Sure, payroll taxes are not in scope of a travel manager’s job. But there is a great way for travel managers and TMCs to add real value here by being proactive with traveler data.
Many countries and other taxing jurisdictions are aggressively seeking more payroll taxes from business travelers. This means their pay could be docked for spending just one day in a foreign country on business.
This article reports that “more than 100 countries have joined The Global Forum on Transparency and Exchange of Information for Tax Purposes, which is working toward automated exchange of immigration reports, hotel stays and airline reservations. Better-informed enforcement bodies will have an easier time catching non-compliant firms and individuals.” (emphasis added)
The problem is not limited to international travel. In the US, many states have some form of traveler tax, according to this 2013 Pew report.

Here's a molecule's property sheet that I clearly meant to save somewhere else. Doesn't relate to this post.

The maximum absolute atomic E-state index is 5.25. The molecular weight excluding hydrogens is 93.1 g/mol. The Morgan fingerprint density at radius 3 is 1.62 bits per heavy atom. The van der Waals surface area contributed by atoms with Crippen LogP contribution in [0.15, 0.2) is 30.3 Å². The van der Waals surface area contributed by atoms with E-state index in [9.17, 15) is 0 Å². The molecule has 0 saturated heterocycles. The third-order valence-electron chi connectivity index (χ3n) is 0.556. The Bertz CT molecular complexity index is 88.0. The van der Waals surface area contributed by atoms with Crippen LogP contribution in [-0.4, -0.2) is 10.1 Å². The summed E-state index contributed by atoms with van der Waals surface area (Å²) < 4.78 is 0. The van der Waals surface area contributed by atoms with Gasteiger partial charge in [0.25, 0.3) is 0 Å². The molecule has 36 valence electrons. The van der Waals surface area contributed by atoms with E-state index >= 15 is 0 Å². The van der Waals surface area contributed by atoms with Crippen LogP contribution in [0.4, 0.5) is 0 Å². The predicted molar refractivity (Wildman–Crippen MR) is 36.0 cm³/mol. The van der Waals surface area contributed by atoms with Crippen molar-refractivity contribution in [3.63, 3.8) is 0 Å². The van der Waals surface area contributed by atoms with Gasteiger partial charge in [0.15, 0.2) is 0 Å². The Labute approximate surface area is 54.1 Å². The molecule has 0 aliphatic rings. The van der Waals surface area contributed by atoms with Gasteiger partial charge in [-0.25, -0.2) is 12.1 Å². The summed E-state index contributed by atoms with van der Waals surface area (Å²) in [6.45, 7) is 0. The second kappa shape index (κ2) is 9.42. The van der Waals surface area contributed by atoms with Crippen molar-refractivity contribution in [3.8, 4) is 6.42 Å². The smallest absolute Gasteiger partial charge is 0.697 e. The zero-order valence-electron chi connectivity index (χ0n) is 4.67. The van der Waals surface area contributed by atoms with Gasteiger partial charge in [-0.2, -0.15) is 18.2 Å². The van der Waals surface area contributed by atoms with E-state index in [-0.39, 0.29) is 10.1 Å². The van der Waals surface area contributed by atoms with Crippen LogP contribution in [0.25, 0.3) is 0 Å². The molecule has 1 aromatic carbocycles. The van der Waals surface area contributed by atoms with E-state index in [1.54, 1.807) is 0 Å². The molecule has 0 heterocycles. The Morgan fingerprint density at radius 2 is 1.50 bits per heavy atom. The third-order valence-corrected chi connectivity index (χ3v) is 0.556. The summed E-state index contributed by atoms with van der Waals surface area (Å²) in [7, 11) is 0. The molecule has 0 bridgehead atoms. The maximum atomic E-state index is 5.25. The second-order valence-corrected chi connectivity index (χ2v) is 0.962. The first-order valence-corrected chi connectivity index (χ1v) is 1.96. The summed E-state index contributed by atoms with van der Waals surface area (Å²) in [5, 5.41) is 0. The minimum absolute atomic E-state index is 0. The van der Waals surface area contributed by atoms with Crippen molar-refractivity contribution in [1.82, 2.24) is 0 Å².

File this under “Being a proactive problem solver”. These traveler tax issues place the burden of proof on the employer. So travel managers should reach out to their payroll tax liability folks to discuss the types of travel data needed to manage these risks.
There is the historical travel angle, and the future travel angle. The key is to analyze each traveler’s location and duration history, and calculate how many days the traveler has until triggering some type of tax liability.
Complex? OMG, yes. Fortunately, there are at least two firms working specifically in this area. Blackspark uses TMC booking data and is integrated with Concur, while Monaeo uses the traveler’s mobile phone data.
The point is that there are automated ways to feed traveler data into the equation. This can keep travelers from triggering significant tax liabilities – and from refusing to travel for fear of losing more of their hard-earned pay.
TMCs, you should raise this issue with your clients. If you get enough traction, why not incorporate pre-trip alerts to help manage these future tax liabilities?
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